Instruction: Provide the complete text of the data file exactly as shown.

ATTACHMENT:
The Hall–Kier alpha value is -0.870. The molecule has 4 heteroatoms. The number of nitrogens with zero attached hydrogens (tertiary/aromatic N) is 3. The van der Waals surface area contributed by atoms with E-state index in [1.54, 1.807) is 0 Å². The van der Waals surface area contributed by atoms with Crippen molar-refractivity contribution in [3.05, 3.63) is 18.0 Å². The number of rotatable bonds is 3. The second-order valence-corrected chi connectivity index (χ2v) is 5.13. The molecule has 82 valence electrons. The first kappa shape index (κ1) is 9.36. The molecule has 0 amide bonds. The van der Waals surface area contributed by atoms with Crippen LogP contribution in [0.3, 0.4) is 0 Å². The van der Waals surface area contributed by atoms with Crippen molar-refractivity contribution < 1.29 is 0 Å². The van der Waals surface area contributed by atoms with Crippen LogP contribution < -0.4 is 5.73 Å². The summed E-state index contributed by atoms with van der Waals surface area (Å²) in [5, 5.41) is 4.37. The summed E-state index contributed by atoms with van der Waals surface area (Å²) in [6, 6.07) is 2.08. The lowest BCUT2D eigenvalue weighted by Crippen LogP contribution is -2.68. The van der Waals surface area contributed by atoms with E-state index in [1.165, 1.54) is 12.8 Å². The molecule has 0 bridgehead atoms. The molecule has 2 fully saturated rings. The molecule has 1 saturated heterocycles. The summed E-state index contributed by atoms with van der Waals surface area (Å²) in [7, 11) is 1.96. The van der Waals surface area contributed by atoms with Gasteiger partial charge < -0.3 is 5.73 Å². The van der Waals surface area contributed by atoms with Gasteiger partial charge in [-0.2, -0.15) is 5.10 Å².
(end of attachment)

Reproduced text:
The Hall–Kier alpha value is -0.870. The molecule has 4 heteroatoms. The number of nitrogens with zero attached hydrogens (tertiary/aromatic N) is 3. The van der Waals surface area contributed by atoms with E-state index in [1.54, 1.807) is 0 Å². The van der Waals surface area contributed by atoms with Crippen molar-refractivity contribution in [3.05, 3.63) is 18.0 Å². The number of rotatable bonds is 3. The second-order valence-corrected chi connectivity index (χ2v) is 5.13. The molecule has 82 valence electrons. The first kappa shape index (κ1) is 9.36. The molecule has 0 amide bonds. The van der Waals surface area contributed by atoms with Crippen LogP contribution in [0.3, 0.4) is 0 Å². The van der Waals surface area contributed by atoms with Crippen molar-refractivity contribution < 1.29 is 0 Å². The van der Waals surface area contributed by atoms with Crippen LogP contribution < -0.4 is 5.73 Å². The summed E-state index contributed by atoms with van der Waals surface area (Å²) in [5, 5.41) is 4.37. The summed E-state index contributed by atoms with van der Waals surface area (Å²) in [6, 6.07) is 2.08. The lowest BCUT2D eigenvalue weighted by Crippen LogP contribution is -2.68. The van der Waals surface area contributed by atoms with E-state index in [1.165, 1.54) is 12.8 Å². The molecule has 0 bridgehead atoms. The molecule has 2 fully saturated rings. The molecule has 1 saturated heterocycles. The summed E-state index contributed by atoms with van der Waals surface area (Å²) in [7, 11) is 1.96. The van der Waals surface area contributed by atoms with Gasteiger partial charge < -0.3 is 5.73 Å². The van der Waals surface area contributed by atoms with Gasteiger partial charge in [-0.2, -0.15) is 5.10 Å².